16:642:613
Mathematical Foundations of Systems Biology (3)
Basic ODE models including the drug infusion, epidemics, and HodginHuxley models. Signal transduction networks: the mathematics of ultrasensitivity and bistability; monotone systems. Chemotaxis, robustness, and adaptation. Reverse engineering of gene and protein networks. PDE analysis of diffusion and transport. (Topics will vary.)
Prerequisite: Permission of instructor.

16:642:614
Selected Topics in Systems Biology (3)
Selection of mathematical topics (e.g., dynamical systems,
control theory, statistical mechanics, combinatorics, numerical
methods, probability, and statistics) applied to questions from systems
biology (gene regulation/signal transduction networks, population
biology and ecology, evolution, neuroscience, physiology, biomechanics).
Mischaikow, Sontag. Prerequisite: Permission of instructor.

16:642:621,622
Mathematical Finance I,II (3,3)
Introduction to stochastic processes, stochastic calculus, and their application to continuoustime finance and the mathematical theory of derivative security pricing.
Prerequisites: Probability Theory (Math 01:640:477), Advanced Calculus for Engineering (Math 01:640:421), or Elementary Partial Differential Equations (Math 01:640:423), and Linear Algebra (Math 01:640:250).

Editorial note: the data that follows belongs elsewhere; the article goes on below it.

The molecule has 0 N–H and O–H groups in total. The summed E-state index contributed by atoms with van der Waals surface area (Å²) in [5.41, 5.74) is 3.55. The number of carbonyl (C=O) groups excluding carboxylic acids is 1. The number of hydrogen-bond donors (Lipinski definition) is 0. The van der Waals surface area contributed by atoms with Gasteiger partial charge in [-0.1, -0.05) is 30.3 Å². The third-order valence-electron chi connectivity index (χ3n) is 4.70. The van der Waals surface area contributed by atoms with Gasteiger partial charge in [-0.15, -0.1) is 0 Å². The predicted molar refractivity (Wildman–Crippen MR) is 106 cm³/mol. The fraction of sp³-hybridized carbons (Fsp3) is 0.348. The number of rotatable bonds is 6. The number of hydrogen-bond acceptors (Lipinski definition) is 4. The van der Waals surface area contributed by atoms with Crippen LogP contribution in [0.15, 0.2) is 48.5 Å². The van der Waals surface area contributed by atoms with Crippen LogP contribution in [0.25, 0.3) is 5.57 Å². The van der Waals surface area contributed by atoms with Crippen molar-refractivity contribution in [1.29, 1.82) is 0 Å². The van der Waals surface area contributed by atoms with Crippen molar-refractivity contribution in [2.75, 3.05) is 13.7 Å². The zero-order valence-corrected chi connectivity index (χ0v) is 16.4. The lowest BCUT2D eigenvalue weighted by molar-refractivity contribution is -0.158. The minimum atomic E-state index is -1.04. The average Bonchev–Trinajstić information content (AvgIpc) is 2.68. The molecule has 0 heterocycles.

16:642:623
Computational Finance (3)
Implementation of models for pricing and hedging derivative securities using C++ programming projects, with an emphasis on closedform
approximations, Monte Carlo simulation, finite difference solution of
partial differential equations, binomial and trinomial trees, and the
fast Fourier transform (FFT).
Feehan. Prerequisites: 16:642:573 and 621; 16:332:503.
Corequisites: 16:642:574 or 575, and 622.

16:642:624
Credit Risk Modeling (3)
Single name credit derivatives; structural, reduced form or intensity models; credit default swaps; multiname credit derivatives; topdown and bottomup models; collateralized debt obligations; tranche options; risk management.
Feehan, Halperin, Morosoy. Prerequisites: 16:642:622 and one of 16:642:573, 574, or 575.

16:642:625
Portfolio Theory and Applications (3)
Introduction into modern quantitative portfolio management,
from theoretical foundations to the advanced applications, emphasizing models
and mathematical, numerical, and statistical techniques.
Prerequisites: 16:642:621, 16:960:563. Corequisite: 16:960:565.

16:642:628
Selected Topics in Mathematical Finance (3)
Topics of current interest in mathematical finance research and industry practice.
Feehan, et al.

16:642:629
Special Research Projects in Mathematical Finance (BA)
Research project performed in connection with the master's essay for the mathematical finance option of the master of science degree in mathematics, often as part of an industry internship in quantitative finance.
Prerequisite: Permission of mathematical finance program director.

16:642:630
Seminar in Mathematical Finance (BA)
Seminar in mathematical finance theory, industry practice,
and career preparation for students pursuing the mathematical finance option of
the M.S. degree in mathematics.
Prerequisite: Permission of mathematical finance program director.

16:642:661,662
Selected Topics in Mathematical Physics (3,3)
Topics of current interest in areas such as classical mechanics, statistical mechanics, ergodic theory, nonrelativistic quantum mechanics, and quantum field theory.
Prerequisite: Permission of instructor.